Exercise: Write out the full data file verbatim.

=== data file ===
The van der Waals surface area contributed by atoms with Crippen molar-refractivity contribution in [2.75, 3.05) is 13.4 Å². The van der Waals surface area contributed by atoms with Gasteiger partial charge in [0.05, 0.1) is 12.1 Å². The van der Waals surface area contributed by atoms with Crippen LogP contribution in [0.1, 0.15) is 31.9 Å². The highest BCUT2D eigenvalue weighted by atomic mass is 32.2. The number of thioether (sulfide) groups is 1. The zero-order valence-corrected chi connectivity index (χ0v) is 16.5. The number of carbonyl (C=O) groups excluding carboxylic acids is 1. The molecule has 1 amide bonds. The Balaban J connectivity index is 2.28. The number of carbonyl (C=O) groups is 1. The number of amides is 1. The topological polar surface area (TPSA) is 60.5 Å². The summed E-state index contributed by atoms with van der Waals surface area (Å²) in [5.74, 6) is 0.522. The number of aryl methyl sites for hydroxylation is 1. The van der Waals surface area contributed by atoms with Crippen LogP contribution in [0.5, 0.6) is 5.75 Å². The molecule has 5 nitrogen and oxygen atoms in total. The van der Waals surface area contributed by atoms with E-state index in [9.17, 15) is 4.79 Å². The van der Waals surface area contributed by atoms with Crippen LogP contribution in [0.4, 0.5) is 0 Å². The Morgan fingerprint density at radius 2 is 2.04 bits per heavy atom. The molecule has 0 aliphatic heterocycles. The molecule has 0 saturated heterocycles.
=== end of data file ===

The van der Waals surface area contributed by atoms with Crippen molar-refractivity contribution in [2.75, 3.05) is 13.4 Å². The van der Waals surface area contributed by atoms with Gasteiger partial charge in [0.05, 0.1) is 12.1 Å². The van der Waals surface area contributed by atoms with Crippen LogP contribution in [0.1, 0.15) is 31.9 Å². The highest BCUT2D eigenvalue weighted by atomic mass is 32.2. The number of thioether (sulfide) groups is 1. The zero-order valence-corrected chi connectivity index (χ0v) is 16.5. The number of carbonyl (C=O) groups excluding carboxylic acids is 1. The molecule has 1 amide bonds. The Balaban J connectivity index is 2.28. The number of carbonyl (C=O) groups is 1. The number of amides is 1. The topological polar surface area (TPSA) is 60.5 Å². The summed E-state index contributed by atoms with van der Waals surface area (Å²) in [5.74, 6) is 0.522. The number of aryl methyl sites for hydroxylation is 1. The van der Waals surface area contributed by atoms with Crippen LogP contribution in [0.5, 0.6) is 5.75 Å². The molecule has 5 nitrogen and oxygen atoms in total. The van der Waals surface area contributed by atoms with E-state index in [9.17, 15) is 4.79 Å². The van der Waals surface area contributed by atoms with Crippen LogP contribution in [0.4, 0.5) is 0 Å². The Morgan fingerprint density at radius 2 is 2.04 bits per heavy atom. The molecule has 0 aliphatic heterocycles. The molecule has 0 saturated heterocycles.